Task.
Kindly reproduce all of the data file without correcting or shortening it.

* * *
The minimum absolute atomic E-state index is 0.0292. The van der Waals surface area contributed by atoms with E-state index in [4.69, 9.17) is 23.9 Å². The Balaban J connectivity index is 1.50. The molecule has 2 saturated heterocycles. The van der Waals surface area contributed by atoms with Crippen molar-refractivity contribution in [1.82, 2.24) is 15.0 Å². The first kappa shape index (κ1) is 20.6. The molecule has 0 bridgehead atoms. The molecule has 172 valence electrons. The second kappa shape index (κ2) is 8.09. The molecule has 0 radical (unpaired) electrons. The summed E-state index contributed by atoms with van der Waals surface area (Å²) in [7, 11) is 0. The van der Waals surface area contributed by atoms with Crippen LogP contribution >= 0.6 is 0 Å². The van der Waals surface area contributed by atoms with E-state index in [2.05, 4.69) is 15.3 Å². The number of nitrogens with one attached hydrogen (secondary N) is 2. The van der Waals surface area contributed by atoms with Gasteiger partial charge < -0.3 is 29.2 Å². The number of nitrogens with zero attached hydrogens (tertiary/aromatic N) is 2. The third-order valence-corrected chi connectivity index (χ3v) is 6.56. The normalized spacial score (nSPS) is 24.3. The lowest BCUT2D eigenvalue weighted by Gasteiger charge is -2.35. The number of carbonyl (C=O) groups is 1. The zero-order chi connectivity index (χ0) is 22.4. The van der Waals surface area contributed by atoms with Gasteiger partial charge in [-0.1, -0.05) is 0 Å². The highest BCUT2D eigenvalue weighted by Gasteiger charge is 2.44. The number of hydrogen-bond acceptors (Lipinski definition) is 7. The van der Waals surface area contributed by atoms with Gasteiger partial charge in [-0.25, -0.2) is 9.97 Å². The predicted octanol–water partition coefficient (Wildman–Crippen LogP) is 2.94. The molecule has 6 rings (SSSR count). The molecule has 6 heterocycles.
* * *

The minimum absolute atomic E-state index is 0.0292. The van der Waals surface area contributed by atoms with E-state index in [4.69, 9.17) is 23.9 Å². The Balaban J connectivity index is 1.50. The molecule has 2 saturated heterocycles. The van der Waals surface area contributed by atoms with Crippen molar-refractivity contribution in [1.82, 2.24) is 15.0 Å². The first kappa shape index (κ1) is 20.6. The molecule has 0 bridgehead atoms. The molecule has 172 valence electrons. The second kappa shape index (κ2) is 8.09. The molecule has 0 radical (unpaired) electrons. The summed E-state index contributed by atoms with van der Waals surface area (Å²) in [7, 11) is 0. The van der Waals surface area contributed by atoms with Crippen LogP contribution >= 0.6 is 0 Å². The van der Waals surface area contributed by atoms with E-state index in [2.05, 4.69) is 15.3 Å². The number of nitrogens with one attached hydrogen (secondary N) is 2. The van der Waals surface area contributed by atoms with Gasteiger partial charge < -0.3 is 29.2 Å². The number of nitrogens with zero attached hydrogens (tertiary/aromatic N) is 2. The third-order valence-corrected chi connectivity index (χ3v) is 6.56. The normalized spacial score (nSPS) is 24.3. The lowest BCUT2D eigenvalue weighted by Gasteiger charge is -2.35. The number of carbonyl (C=O) groups is 1. The zero-order chi connectivity index (χ0) is 22.4. The van der Waals surface area contributed by atoms with Gasteiger partial charge in [-0.1, -0.05) is 0 Å². The highest BCUT2D eigenvalue weighted by Gasteiger charge is 2.44. The number of hydrogen-bond acceptors (Lipinski definition) is 7. The van der Waals surface area contributed by atoms with Gasteiger partial charge in [-0.25, -0.2) is 9.97 Å². The predicted octanol–water partition coefficient (Wildman–Crippen LogP) is 2.94. The molecule has 6 rings (SSSR count). The molecule has 6 heterocycles.